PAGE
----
As the call for zoning Nigeria’s Presidential seat to the South-east continues ahead of the 2023 election, former governor of Anambra State, Mr. Peter Obi says the region is asking for an opportunity to lead Nigeria, and are not settling for the slot of vice president.
Obi, who has declared interest to contest for the presidential post in 2023 under the platform of the Peoples Democratic Party (PDP), gave the indication on Sunday evening, 10 April 2022 at Channels TV Sunday Politics talk show.
The former governor who was the PDP Vice presidential candidate in 2019, explained that the goal of the Southeast aspirants and the entire region is to get the ticket and eventually have a shot at the Presidency to contribute to the development of the country.
He said, “Nobody enters a competition accepting to be second or third. We are in the race to win, not there because we want to negotiate for this or that.”
Obi had, on Saturday in Abuja met with other Southeast PDP presidential aspirants, Senator Anyim Pius Anyim, Mazi Sam Ohuabunwa, and Dr. Nwachukwu Anakwenze, where they collectively demanded that the seat be zoned to the region based on fairness, equity, justice and love for each zone.
“In a multi-ethnic state, what you need for inclusiveness is to ensure fairness, equity, and love of each other. That is even enshrined in our constitution,” Obi stated.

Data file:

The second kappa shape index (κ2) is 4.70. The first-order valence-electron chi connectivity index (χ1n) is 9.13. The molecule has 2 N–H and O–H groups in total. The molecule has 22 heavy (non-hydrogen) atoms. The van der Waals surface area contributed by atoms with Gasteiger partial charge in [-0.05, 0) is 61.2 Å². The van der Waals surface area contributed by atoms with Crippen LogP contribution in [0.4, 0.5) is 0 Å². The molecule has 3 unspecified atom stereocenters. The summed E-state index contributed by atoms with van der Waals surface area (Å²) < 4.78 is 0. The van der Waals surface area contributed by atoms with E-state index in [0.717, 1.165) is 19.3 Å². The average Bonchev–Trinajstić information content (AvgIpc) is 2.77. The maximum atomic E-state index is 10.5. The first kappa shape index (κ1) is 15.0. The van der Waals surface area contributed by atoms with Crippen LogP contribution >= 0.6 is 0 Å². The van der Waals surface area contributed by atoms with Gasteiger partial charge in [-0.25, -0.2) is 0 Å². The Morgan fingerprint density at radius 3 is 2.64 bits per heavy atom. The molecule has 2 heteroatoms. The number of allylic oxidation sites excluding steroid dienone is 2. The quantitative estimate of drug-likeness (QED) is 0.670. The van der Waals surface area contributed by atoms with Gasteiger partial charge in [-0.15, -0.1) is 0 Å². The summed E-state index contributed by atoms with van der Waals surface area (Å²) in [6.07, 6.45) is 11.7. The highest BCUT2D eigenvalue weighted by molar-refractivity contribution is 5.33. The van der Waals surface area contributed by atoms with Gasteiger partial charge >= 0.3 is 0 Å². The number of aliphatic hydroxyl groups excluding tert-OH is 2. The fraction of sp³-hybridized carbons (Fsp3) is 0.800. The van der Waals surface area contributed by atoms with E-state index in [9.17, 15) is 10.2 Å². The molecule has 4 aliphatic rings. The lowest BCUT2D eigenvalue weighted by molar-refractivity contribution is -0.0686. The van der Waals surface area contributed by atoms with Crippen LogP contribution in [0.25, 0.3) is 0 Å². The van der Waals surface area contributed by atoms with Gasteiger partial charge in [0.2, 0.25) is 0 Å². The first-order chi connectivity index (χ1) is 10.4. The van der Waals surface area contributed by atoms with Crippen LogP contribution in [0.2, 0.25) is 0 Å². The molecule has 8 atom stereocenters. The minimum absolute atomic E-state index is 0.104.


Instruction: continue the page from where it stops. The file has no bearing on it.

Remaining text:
He further noted that they were only making a humble appeal for the position to be zoned to the area, adding that politics is all about consultation and negotiation to be given an opportunity to work for the common good of the people.
Responding to a question on whether they intend to produce a consensus candidate from among them, Obi said they only agreed to work together for now but have not reached that stage.
He stated that the biggest problem in Nigeria is the failure of leadership which has largely remained responsible for underdevelopment in the country.
He added that what we are seeing today in different sectors is a cumulative effect of poor leadership. This he argued, has led to insecurity, bad economy, poor education, electricity crisis, and a lack of national cohesion.
“What we are experiencing now is a cumulative effect of leadership failure; leadership failure over the years.
“What Nigerians need to see is a leader who has competence, capacity to genuinely start tackling the innermost problems affecting our country.”
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